Masterpieces from Italian collections

12 NOVEMBER 2019
Auction, 0325

Eleuterio Pagliano

80.000 / 100.000
Price realized:  Registration

Eleuterio Pagliano

(Casale Monferrato 1826 - Milano 1903)
a pair of oil paintings on canvas, 106x81 cm
signed and dated "1876" lower left

An export licence is available for this lot


Collezione Carraro Rizzoli, Milano
Collezione privata


The two paintings of equal dimensions we are presenting here, from the Carraro Rizzoli collection of Milan and now in another private collection, depict two coquettish young women posing with badminton racquets.
The two works were painted to hang side-by-side in such a manner as to simulate – both in composition and in gesture – an actual badminton match played outdoors, leaving the observer with the impression of being a real spectator at a real game between two (real) smiling young ladies. The charming evocation of the pastime orchestrated by Eleuterio Pagliano in these two lovely companion pieces proposes the minute descriptions, ‘at brush point’ as it were, generally associated with such costumed genre scenes. The rendering of the players’ 18th-century costume, their laces, rustling silks and velvet ribbons attest to Pagliani’s intention to exhibit his calligraphic virtuosity and his attention to every detail. The background landscape, the bushes, the sea and the sails on the horizon, painted with a less controlled brushstroke, call into play the naturalistic solutions with which the artist experimented en plein air in Griffa on Lago Maggiore.
The politely mischievous tone of the two costumed compositions speaks to a generous sensuality with the plunging necklines of the girls’ bodices which highlight their fresh, provocative beauty. Most surely, this joyous comeliness constituted one of the major attractions of this pair of canvases. To the point that the painter replicated them several times, introducing variants in response to the increasingly frequent requests for similar works by his well-to-do upper middle class clientele, both Italian and international. One example is a work entitled Giocando a cerchietti (Ring Toss), now in a private collection, which was documented in the past by Florentine art dealer Luigi Pisani. The two paintings presented at this sale fall neatly into the period which began in the early 1870s, in which Pagliani favoured a neo-eighteenth century style, as did two other eminent painters active in Milan at the same time: Gerolamo Induno and Mosè Bianchi. In that same period, Pagliano garnered considerable success with his 1875 painting L’estate di San Martino (Saint Martin’s Summer or Indian Summer), now at Milan’s Galleria d’Arte Moderna and with his La lezione di geografia (The Geography Lesson), painted in 1880 and held by Fondazione Cariplo, Milan.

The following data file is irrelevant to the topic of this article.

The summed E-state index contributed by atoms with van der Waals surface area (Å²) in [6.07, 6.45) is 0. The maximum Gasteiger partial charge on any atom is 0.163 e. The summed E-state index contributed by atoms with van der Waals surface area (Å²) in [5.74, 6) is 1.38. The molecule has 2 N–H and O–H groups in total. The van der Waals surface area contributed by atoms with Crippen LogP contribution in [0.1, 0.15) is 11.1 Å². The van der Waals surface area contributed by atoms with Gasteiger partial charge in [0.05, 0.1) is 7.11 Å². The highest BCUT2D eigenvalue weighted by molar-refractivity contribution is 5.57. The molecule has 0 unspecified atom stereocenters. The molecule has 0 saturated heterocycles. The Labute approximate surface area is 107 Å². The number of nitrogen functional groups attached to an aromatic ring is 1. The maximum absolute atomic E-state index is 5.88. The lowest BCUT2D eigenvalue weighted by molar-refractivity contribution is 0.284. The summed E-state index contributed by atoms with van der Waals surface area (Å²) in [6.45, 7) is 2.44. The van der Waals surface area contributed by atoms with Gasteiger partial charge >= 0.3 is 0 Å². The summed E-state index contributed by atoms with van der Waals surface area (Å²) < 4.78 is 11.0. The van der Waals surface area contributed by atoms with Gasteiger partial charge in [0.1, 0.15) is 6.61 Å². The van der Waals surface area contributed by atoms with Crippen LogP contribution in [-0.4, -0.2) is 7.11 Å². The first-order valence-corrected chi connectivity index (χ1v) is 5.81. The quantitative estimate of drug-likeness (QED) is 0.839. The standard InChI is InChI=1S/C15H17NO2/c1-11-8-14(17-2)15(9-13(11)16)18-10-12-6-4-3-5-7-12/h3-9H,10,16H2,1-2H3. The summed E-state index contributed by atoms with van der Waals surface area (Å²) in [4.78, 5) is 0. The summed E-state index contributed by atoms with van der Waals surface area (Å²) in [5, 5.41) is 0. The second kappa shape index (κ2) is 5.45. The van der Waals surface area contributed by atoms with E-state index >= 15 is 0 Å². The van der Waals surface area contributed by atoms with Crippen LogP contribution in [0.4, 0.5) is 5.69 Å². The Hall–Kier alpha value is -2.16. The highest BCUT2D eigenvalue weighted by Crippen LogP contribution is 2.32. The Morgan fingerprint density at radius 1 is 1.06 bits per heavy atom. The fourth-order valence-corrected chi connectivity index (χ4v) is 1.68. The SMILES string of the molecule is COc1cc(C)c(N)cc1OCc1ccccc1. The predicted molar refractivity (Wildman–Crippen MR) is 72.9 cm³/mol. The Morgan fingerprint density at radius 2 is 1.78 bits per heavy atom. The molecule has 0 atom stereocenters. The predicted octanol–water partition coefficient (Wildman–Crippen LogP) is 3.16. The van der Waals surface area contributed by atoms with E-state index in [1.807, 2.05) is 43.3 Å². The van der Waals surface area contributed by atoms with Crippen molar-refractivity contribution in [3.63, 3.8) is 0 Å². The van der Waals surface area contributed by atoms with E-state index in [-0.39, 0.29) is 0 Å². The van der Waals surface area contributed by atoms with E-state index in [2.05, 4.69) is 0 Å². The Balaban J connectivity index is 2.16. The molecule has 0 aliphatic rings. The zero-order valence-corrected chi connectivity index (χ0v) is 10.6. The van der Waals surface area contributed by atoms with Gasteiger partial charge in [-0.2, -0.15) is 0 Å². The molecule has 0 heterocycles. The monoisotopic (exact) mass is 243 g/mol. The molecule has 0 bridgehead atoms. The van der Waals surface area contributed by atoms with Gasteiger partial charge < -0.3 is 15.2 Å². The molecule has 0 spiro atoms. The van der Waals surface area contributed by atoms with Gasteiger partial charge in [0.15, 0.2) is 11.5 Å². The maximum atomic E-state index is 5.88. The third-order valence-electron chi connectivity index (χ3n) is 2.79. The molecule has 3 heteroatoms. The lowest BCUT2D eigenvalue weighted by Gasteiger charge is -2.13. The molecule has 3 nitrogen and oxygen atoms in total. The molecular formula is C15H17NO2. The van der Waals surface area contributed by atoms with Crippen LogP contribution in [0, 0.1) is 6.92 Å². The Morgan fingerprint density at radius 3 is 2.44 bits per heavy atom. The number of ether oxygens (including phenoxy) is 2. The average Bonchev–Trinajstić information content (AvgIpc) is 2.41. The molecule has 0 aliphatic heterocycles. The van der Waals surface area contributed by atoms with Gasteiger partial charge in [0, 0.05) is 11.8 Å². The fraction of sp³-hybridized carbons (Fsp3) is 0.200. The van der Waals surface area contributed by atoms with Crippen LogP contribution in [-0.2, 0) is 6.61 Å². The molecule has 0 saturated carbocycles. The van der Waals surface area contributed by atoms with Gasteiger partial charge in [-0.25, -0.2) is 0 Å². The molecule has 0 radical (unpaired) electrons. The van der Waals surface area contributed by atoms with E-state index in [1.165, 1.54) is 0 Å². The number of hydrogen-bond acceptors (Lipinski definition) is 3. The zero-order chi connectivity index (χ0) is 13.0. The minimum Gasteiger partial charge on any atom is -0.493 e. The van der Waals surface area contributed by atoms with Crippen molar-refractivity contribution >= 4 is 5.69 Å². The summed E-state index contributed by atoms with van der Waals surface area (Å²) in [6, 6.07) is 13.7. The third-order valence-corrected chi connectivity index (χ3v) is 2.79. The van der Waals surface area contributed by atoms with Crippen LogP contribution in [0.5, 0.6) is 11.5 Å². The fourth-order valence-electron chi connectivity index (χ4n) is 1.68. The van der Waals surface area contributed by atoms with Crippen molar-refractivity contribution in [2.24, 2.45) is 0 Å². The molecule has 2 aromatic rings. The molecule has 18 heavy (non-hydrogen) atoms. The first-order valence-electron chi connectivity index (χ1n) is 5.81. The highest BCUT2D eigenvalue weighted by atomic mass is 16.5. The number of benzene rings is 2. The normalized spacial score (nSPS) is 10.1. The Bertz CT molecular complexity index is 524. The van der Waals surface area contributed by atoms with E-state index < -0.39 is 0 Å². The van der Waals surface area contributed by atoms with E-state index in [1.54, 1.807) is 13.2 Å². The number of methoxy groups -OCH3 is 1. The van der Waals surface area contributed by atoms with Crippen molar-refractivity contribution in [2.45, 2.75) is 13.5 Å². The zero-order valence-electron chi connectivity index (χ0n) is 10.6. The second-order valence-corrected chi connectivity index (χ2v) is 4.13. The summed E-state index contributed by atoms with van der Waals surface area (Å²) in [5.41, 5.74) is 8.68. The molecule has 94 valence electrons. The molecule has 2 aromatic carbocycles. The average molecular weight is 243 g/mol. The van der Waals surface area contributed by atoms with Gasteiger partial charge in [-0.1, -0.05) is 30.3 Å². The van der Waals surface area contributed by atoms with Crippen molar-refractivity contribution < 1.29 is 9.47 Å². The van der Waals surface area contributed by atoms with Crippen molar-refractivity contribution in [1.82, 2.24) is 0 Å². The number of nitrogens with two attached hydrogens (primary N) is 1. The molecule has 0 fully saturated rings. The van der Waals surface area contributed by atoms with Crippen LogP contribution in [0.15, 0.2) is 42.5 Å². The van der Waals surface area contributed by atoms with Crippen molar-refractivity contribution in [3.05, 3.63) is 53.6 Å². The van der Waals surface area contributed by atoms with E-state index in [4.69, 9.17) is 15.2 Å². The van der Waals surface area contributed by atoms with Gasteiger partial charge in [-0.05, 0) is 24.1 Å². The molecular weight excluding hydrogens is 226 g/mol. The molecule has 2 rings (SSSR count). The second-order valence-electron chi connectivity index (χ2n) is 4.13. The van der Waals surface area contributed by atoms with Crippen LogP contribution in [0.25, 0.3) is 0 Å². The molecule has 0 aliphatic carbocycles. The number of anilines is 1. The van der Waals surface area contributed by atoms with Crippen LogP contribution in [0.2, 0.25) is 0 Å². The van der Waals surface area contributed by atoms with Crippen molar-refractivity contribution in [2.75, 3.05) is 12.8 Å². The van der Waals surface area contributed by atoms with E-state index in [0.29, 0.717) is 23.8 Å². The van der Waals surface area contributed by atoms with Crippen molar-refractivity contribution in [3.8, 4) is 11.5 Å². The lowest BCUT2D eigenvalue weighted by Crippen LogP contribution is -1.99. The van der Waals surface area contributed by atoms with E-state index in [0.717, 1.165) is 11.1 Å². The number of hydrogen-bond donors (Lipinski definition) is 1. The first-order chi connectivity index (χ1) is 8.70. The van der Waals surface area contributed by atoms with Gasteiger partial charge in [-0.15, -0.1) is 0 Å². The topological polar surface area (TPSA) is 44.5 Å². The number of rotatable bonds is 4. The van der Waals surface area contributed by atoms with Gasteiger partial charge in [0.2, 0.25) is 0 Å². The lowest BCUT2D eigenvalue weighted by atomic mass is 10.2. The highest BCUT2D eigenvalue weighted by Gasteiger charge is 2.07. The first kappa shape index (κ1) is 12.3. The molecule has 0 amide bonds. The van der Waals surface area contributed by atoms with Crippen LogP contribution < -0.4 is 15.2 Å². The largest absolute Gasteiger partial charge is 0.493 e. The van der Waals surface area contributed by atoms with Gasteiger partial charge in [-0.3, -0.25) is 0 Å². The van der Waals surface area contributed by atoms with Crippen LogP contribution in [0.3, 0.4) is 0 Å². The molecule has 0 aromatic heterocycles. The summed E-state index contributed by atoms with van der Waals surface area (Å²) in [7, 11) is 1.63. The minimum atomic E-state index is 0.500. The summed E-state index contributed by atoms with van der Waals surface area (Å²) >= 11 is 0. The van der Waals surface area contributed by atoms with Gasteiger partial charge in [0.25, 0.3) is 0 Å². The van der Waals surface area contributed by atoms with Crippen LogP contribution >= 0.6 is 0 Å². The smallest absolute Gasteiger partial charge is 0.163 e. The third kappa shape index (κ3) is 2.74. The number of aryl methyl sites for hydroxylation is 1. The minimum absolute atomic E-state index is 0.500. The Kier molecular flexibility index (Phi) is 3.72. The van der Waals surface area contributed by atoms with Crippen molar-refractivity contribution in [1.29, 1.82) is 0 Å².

The game of badminton, a variant of earlier jeux de volant, has ancient roots and is considered the first modern racquet sport ever played. The earliest mentions of a similar game appear on Chinese vases dating to circa 500 BCE: depictions of young women playing with wooden racquets and a ball-like object to which a tuft of feathers is attached on one side. The name of that game (in which use of the feet was permitted) was ti jian zi and from China, it spread to Japan, Siam and India and eventually to the Sumerians and the Greeks. The oldest evidence of the arrival of the ‘birdie’ in modern Europe takes the form of English woodcut illustrations, dating to the 14th and 15th centuries, showing village dwellers using wooden paddles (battledores) to send a projectile (the shuttlecock) flying back and forth. By the late 16th century, the game had become a popular children’s pastime; painters and writers included it as a motif in their works, and even Shakespeare refers to tennis-like sports in several plays. During the French Revolution, it was in great vogue amongst broad swaths of the bourgeoisie and became a popular lawn game. There is evidence that the game was played at the major courts; by King Francis I of France, Queen Christina of Sweden, Frederick II of Prussia and even Catherine the Great of Russia.  At these levels, the shuttlecock was placed in play by a servant; hence the term ‘to serve’ which later came into use in tennis as well. The transition toward the modern sport of badminton came in about 1860 in England and more precisely at the Duke of Beaufort’s Badminton House in Gloucestershire. Legend has it that several English officers, home on leave from Poona, India, suggested to the duke’s young daughters, who were playing battledore and shuttlecock in the great hall, to string a cord from wall to wall and to hit the birdie inside the half-court thus created but outside of their opponent’s reach to win a point.

A great number of works from past centuries, by artists from all over Europe, depict scenes of versions of the sport. One of the earliest is a miniature in a Book of Hours  dated circa 1400 at the Bodleian Library in Oxford: it depicts two young women playing a version of the game, with wooden racquets and a feathered ball. A very similar scene appears in a watercolour by Dutch artist Adriaen van de Venne (1589-1662), but this time the players are two high-ranking ladies – evidence of how popular the game of battledore and shuttlecock had become at the courts. A series of etchings by French artist Nicolas Arnoult (ca. 1650 – ca. 1722) contains one work depicting the game – by that time quite fashionable – in which particular attention is paid to the clothing of the figures shown holding the racquets. That the sport was a worldwide phenomenon is shown by a woodcut, by Japanese artist Okumura Masanobu (ca. 1686 – 1764), of a courtesan dressed in an elegant kimono, caught at the moment she strikes the shuttlecock with her racquet.